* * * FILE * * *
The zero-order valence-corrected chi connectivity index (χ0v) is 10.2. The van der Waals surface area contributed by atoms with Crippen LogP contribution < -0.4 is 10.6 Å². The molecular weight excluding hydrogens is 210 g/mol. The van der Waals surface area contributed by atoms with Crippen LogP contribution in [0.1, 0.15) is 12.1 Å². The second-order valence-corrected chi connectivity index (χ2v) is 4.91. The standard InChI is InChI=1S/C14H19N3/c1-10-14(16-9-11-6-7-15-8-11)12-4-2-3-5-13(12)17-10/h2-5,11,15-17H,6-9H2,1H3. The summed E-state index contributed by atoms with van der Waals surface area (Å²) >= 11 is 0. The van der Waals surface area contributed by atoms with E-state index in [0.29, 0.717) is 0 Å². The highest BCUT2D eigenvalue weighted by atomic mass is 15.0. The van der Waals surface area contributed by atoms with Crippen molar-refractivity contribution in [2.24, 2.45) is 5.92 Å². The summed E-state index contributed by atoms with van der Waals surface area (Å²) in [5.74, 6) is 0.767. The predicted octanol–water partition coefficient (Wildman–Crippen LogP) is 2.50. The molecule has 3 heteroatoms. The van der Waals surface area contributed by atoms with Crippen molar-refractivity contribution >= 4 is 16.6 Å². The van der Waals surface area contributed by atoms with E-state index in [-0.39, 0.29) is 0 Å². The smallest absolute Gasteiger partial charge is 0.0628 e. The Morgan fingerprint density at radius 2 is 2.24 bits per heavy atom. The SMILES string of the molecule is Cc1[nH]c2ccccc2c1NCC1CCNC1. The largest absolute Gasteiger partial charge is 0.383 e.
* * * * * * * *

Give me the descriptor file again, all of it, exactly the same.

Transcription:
The zero-order valence-corrected chi connectivity index (χ0v) is 10.2. The van der Waals surface area contributed by atoms with Crippen LogP contribution < -0.4 is 10.6 Å². The molecular weight excluding hydrogens is 210 g/mol. The van der Waals surface area contributed by atoms with Crippen LogP contribution in [0.1, 0.15) is 12.1 Å². The second-order valence-corrected chi connectivity index (χ2v) is 4.91. The standard InChI is InChI=1S/C14H19N3/c1-10-14(16-9-11-6-7-15-8-11)12-4-2-3-5-13(12)17-10/h2-5,11,15-17H,6-9H2,1H3. The summed E-state index contributed by atoms with van der Waals surface area (Å²) >= 11 is 0. The van der Waals surface area contributed by atoms with E-state index in [0.29, 0.717) is 0 Å². The highest BCUT2D eigenvalue weighted by atomic mass is 15.0. The van der Waals surface area contributed by atoms with Crippen molar-refractivity contribution in [2.24, 2.45) is 5.92 Å². The summed E-state index contributed by atoms with van der Waals surface area (Å²) in [5.74, 6) is 0.767. The predicted octanol–water partition coefficient (Wildman–Crippen LogP) is 2.50. The molecule has 3 heteroatoms. The van der Waals surface area contributed by atoms with Crippen molar-refractivity contribution >= 4 is 16.6 Å². The van der Waals surface area contributed by atoms with E-state index in [-0.39, 0.29) is 0 Å². The smallest absolute Gasteiger partial charge is 0.0628 e. The Morgan fingerprint density at radius 2 is 2.24 bits per heavy atom. The SMILES string of the molecule is Cc1[nH]c2ccccc2c1NCC1CCNC1. The largest absolute Gasteiger partial charge is 0.383 e.